OleBlue73
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Perfect. Thanks.

1973 CJ5, 304, T15, D20
2009 JKU, Rubicon
2005 TJ, X, 4.0, 6 speed
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post #4 of 14 Old 11-01-2015, 03:29 PM Thread Starter
OleBlue73
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And is that a 160 lb-ft baseline on both axles?

1973 CJ5, 304, T15, D20
2009 JKU, Rubicon
2005 TJ, X, 4.0, 6 speed
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post #5 of 14 Old 11-01-2015, 03:35 PM
ronjenx
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Quote:
Originally Posted by OleBlue73 View Post
And is that a 160 lb-ft baseline on both axles?
Yes. Both axles.

2008 JKU Rubicon
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post #6 of 14 Old 11-05-2015, 07:41 PM Thread Starter
OleBlue73
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When tightening the pinion nut, what's the best tool to use to keep the flange steady. I'm used to the U-joint yokes on my TJ and CJ that I just put a pipe wrench on.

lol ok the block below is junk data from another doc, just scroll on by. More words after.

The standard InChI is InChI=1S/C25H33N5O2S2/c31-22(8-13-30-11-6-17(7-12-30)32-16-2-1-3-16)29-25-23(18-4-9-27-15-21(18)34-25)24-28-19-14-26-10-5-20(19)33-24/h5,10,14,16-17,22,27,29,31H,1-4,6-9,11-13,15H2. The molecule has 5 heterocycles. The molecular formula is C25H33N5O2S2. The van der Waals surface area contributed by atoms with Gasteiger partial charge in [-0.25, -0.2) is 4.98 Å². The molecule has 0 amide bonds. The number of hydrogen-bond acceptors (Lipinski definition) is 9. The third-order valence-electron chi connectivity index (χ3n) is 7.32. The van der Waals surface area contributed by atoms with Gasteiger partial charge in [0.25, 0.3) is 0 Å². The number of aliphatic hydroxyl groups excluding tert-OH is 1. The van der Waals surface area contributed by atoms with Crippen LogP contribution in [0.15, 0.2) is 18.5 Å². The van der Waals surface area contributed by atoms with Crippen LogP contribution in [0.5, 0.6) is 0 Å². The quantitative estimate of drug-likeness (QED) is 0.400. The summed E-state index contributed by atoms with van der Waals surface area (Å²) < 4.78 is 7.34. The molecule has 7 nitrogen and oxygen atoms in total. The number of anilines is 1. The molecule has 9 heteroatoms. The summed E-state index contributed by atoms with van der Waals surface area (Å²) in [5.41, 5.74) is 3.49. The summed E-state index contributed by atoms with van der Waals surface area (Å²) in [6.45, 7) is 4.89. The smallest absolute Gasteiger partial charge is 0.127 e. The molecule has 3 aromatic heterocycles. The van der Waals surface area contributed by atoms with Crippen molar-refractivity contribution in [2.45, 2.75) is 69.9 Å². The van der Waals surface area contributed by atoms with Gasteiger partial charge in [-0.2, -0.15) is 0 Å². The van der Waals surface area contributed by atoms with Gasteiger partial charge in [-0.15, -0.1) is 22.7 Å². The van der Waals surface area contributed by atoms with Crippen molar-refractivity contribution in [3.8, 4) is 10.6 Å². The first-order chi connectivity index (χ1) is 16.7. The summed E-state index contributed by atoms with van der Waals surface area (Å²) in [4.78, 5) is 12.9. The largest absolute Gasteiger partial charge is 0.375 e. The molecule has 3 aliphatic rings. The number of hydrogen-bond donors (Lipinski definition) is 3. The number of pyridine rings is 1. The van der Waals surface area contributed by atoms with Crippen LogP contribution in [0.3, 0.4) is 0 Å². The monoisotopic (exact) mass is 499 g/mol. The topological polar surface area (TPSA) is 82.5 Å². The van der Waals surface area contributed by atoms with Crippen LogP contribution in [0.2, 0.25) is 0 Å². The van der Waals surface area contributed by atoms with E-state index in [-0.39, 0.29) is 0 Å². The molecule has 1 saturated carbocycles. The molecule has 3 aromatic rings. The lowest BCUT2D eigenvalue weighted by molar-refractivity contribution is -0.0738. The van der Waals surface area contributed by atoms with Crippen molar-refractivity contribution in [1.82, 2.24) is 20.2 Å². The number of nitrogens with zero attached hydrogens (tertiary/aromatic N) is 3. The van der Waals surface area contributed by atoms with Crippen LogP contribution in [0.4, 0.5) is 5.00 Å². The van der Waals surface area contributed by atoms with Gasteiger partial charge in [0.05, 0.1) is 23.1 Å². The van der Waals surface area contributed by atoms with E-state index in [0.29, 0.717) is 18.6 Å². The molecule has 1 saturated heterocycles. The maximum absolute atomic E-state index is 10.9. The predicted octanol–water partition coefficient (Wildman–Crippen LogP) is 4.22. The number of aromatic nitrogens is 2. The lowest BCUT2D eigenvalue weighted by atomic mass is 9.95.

1973 CJ5, 304, T15, D20
2009 JKU, Rubicon
2005 TJ, X, 4.0, 6 speed
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post #7 of 14 Old 11-05-2015, 08:03 PM
mrwildebeast
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You will want to use an OEM crush sleeve, not the one in your install kit, I would also say that you may have to go higher on the torque, I would go for the TTTR +5 as suggested but if you need more torque then do so, if you use an OEM sleeve you won't have a problem.